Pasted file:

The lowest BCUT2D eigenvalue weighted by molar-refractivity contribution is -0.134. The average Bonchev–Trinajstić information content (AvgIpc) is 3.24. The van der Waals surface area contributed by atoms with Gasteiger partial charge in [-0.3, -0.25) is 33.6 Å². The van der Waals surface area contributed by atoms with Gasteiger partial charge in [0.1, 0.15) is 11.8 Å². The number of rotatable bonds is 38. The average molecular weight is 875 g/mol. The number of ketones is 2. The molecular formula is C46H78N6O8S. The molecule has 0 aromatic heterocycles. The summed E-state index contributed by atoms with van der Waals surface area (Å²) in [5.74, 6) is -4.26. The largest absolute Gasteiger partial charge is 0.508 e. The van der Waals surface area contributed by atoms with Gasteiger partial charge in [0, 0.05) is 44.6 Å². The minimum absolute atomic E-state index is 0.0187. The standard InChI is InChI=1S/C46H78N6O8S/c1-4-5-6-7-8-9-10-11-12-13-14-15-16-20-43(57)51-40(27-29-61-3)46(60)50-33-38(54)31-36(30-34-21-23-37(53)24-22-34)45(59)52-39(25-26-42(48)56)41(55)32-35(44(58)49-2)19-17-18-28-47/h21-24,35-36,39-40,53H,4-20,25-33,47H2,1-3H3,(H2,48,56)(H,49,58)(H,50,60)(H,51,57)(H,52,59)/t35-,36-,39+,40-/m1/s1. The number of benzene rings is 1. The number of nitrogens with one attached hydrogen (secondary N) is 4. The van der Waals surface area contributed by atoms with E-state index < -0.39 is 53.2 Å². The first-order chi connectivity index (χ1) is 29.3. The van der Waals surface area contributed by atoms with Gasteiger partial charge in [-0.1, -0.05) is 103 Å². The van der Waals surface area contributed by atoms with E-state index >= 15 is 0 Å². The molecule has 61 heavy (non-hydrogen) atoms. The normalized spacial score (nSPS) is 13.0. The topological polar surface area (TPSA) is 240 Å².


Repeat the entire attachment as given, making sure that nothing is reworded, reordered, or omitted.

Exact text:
The lowest BCUT2D eigenvalue weighted by molar-refractivity contribution is -0.134. The average Bonchev–Trinajstić information content (AvgIpc) is 3.24. The van der Waals surface area contributed by atoms with Gasteiger partial charge in [-0.3, -0.25) is 33.6 Å². The van der Waals surface area contributed by atoms with Gasteiger partial charge in [0.1, 0.15) is 11.8 Å². The number of rotatable bonds is 38. The average molecular weight is 875 g/mol. The number of ketones is 2. The molecular formula is C46H78N6O8S. The molecule has 0 aromatic heterocycles. The summed E-state index contributed by atoms with van der Waals surface area (Å²) in [5.74, 6) is -4.26. The largest absolute Gasteiger partial charge is 0.508 e. The van der Waals surface area contributed by atoms with Gasteiger partial charge in [0, 0.05) is 44.6 Å². The minimum absolute atomic E-state index is 0.0187. The standard InChI is InChI=1S/C46H78N6O8S/c1-4-5-6-7-8-9-10-11-12-13-14-15-16-20-43(57)51-40(27-29-61-3)46(60)50-33-38(54)31-36(30-34-21-23-37(53)24-22-34)45(59)52-39(25-26-42(48)56)41(55)32-35(44(58)49-2)19-17-18-28-47/h21-24,35-36,39-40,53H,4-20,25-33,47H2,1-3H3,(H2,48,56)(H,49,58)(H,50,60)(H,51,57)(H,52,59)/t35-,36-,39+,40-/m1/s1. The number of benzene rings is 1. The number of nitrogens with one attached hydrogen (secondary N) is 4. The van der Waals surface area contributed by atoms with E-state index < -0.39 is 53.2 Å². The first-order chi connectivity index (χ1) is 29.3. The van der Waals surface area contributed by atoms with Gasteiger partial charge in [-0.1, -0.05) is 103 Å². The van der Waals surface area contributed by atoms with E-state index >= 15 is 0 Å². The molecule has 61 heavy (non-hydrogen) atoms. The normalized spacial score (nSPS) is 13.0. The topological polar surface area (TPSA) is 240 Å².